For diseases which don’t have vaccines, even though adults build immunity after getting exposed, children and those with weakened immunities are always at risk.
Besides, many viruses, especially those causing influenza, have a tendency to mutate over time. This means, the antibodies naturally produced by the body can’t fight off the infection for a long time, i.e. the immunity is short-lived.
Is it possible to achieve Herd Immunity against coronavirus?
The threshold for achieving Herd Immunity depends on how infectious a particular disease is. With the information that is available on the novel coronavirus, epidemiologists have estimated that at least 70 percent of the population needs to be immune to achieve that threshold.
Since there is no vaccine available for COVID-19 yet, the only way Herd Immunity can be achieved is if a large proportion of the total population gets infected, which is bound to pose hiccups on many fronts.
Considering that coronavirus is highly contagious, if lockdown restrictions are removed the number might still be achievable. But, COVID-19 is also a lethal disease. Hence a large number of infections will not only overwhelm the hospitals, but also may lead to high death rates.
Another problem with coronavirus is to do with asymptomatic people. These people do not develop any symptoms of COVID-19, yet they have the capability of transmitting it. They are not entirely immune, but they are carriers. This peculiar ability of the coronavirus to be transmitted by people not showing any symptoms is a major reason for the pandemic.
The third issue is relapse of the infection. There have been reports of the coronavirus infecting an individual after he/she has already recovered from COVID-19 once. Hence, it is yet not certain if the antibodies developed against coronavirus for the first time are effective in fighting it off the next time. The notion has been emphasized by the World Health Organisation as well. With individual immunity not proven yet, Herd Immunity is shrouded with doubts.
COVID-19, unlike influenza, is a brand-new disease. Before this year, no one in the world had any immunity to it at all. Add to this the ability of the SARS-CoV-2 virus to mutate into more potent strains.
A global debate
Sweden has largely remained open while most of the countries observed an overall shutdown of business. Opting for the rather controversial approach of keeping restaurants, schools and parks open for public (while banning gatherings of more than 50 people and shutting museums), Sweden’s Chief Epidemiologist Anders Tegnell said that the country is focusing on long-term sustainability over drastic short-term tactics. In fact, Sweden’s ambassador to the United States said last month that the capital of the Nordic country, Stockholm, could reach Herd Immunity in May.
The concept was bandied about in the United Kingdom too, with the British government claiming in March that their strategy will be to allow the virus to pass through a large population so that they acquire Herd Immunity. Later, many clarifications were issued on these claims until recently when the country’s Chief Scientific Advisor Patrick Vallance mentioned it again, only to retract his statement soon after.
While both Sweden and Britain experimented with limited lockdowns in an attempt to achieve Herd Immunity, recent studies indicate that no more than 7 to 17 percent of people have been infected so far.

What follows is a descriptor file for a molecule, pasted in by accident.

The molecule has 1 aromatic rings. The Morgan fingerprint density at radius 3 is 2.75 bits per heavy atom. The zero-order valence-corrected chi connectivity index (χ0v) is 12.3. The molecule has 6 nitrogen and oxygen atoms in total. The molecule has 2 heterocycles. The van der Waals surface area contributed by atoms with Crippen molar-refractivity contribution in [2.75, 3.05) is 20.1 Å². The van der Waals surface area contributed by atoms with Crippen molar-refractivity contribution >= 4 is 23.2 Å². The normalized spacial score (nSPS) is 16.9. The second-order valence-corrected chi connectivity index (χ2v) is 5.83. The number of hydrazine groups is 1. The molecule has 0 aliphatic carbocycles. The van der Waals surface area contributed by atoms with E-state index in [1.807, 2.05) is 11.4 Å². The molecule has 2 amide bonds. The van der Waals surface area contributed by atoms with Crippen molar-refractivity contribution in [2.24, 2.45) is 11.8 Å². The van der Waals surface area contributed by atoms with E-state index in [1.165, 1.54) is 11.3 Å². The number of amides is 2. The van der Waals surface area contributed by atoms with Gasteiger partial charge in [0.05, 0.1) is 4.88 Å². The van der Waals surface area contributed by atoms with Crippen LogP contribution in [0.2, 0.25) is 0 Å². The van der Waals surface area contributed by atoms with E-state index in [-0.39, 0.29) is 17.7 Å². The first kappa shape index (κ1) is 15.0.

Take the example of New York, one of the worst affected cities. The city has reported over 24,000 cases and nearly 2,255 deaths. Yet, serology surveys (tests done randomly to check for antibodies against COVID-19) have shown only 20 percent of the population having antibodies.
In Wuhan, which was the epicentre of the COVID-19 outbreak and is limping back to normalcy now, nearly 70,000 cases and 4,500 deaths were reported. Yet, serology tests claim only 10 percent have antibodies. This means that the world is still far from achieving Herd Immunity.
Israel, on the other hand, is gearing up for large scale serology tests in order to gauge the proportion of population which has developed antibodies against the novel coronavirus. Israel, whose aggressive response to the coronavirus has held its fatality rate to a fraction of those of the United States and other hard-hit nations, is readying a nationwide serological test of 100,000 citizens. Moshe Bar-Siman-Tov, director-general of Israel’s Health Ministry, said that if antibody tests show a sizable portion of the population has developed antibodies, that could mean Israel is on its way to “herd immunity” and would be well equipped to withstand further outbreaks. Meanwhile, studies have estimated the percentage of Israelis with antibodies range widely, from less than 1% to upward of 10%.
For India, experts have said, banking on Herd Immunity is a “terrible idea”. While speaking to former Congress chief Rahul Gandhi, Director of Harvard Global Health Institute Ashish Jha said, “We are finding that even healthy and young people are getting very ill. We can’t be cavalier about this. We have to protect these people. Herd Immunity in India is a terrible idea as millions will die, even young people.”
Jha said COVID-19 is here to stay for more than a year and asserted that aggressive testing is the only solution that will help India contain the virus, as it will identify the most vulnerable ones in the country.
It is not viable to achieve Herd Immunity against the novel coronavirus. Scientists have advised strongly against deliberate exposure to the infection to gain immunity – a practice popular with chicken pox before the varicella vaccine was developed.
The only feasible way to contain the spread is to strictly follow social distancing guidelines until a vaccine is developed. Experts believe that large scale vaccination will be the best hope to achieve Herd Immunity against COVID-19.
Even as lockdown restrictions are easing, it is valuable to remember that social and physical distancing is the only way to break the chain of transmission and prevent hospitals from being overwhelmed.
Even if the government has eased restrictions in an attempt to rescue the economy, it is the citizens’ responsibility to follow guidelines, maintain physical distancing and respiratory hygiene and wear masks in public places. In short, be atmanirbhar, be safe.